There's strength in saying, "I don't need a piece of paper or a ring or a wedding or photos to show how significant my commitment to a relationship is." I think that's still true to marriage equality, though. As I've gotten older, because I'm queer and because it's suddenly really apparent how deeply unfair it was that gay people couldn't get married, I've had to reassess my feelings about marriage.
My family didn't put a lot of emphasis on marriage. " There's definitely a lot of time to think about it when you're not hurtling down the highway from one city to the next, playing shows and doing meet-and-greets. We've been working with our art director for over 10 years and I have always been sending images back and forth of things that inspired us.
" I feel so torn about it, because I don't want to seem like a jerk. One of the things that happened naturally in the photo shoot was that the makeup got a little more embellished than usual. But now I'm 35 and I'm much more comfortable with the idea. If we don't reinvent ourselves or our look or our stage, we'll go crazy. But it's the norm now that people augment their sound with tracks. At the heart of this, I think audiences want to hear music played a specific way. But what I think a lot of people are there for is a performance.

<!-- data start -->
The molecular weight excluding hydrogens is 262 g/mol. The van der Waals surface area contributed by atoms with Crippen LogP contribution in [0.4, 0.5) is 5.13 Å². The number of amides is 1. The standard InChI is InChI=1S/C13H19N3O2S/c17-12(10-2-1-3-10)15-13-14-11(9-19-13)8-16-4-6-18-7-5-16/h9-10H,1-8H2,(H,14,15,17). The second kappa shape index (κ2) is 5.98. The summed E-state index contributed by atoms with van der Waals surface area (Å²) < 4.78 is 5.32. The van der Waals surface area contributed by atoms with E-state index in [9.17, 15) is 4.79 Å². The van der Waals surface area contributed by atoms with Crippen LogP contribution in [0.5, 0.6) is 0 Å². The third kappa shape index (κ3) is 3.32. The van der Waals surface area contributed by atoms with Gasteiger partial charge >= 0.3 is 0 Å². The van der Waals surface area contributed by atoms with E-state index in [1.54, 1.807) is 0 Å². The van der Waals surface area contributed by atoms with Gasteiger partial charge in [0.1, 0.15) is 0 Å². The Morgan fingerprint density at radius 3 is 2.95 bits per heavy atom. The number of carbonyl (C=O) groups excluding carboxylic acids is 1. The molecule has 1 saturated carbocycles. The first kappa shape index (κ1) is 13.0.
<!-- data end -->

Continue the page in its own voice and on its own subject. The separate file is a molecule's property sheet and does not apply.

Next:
A few years ago, Tegan and Sara made a bold decision: They became a full-on pop group.
After more than a decade of making indie-rock hits, the Canadian twin sisters largely traded guitars for synthesizers, focused on hooks and became even more of a success. I don't think we would have said, "I guess we have to get the old electric guitars out again and write more indie-rock songs." You worked solely with producer Greg Kurstin, who worked with you on , on this one. Tegan and I work best with producers who work almost like editors. Some of them may already have 60 tracks [of instruments] on a song.
When I brought that one in, I thought it would be scrapped. It's about a relationship that I had had, but I wanted it to be broad enough that you didn't have to be in the same situation as me to relate to it.] I like to think of it as more of an anti-wedding song.
When he stripped back the demo, I realized it had a really strong arrangement and a strong melody, and the lyrics were great. It's another example of me attempting to write a song that's supposed to be a sweet pop song but ends up darker, like "Boyfriend." When I write pop songs, I tend to want them to be a bit more cerebral.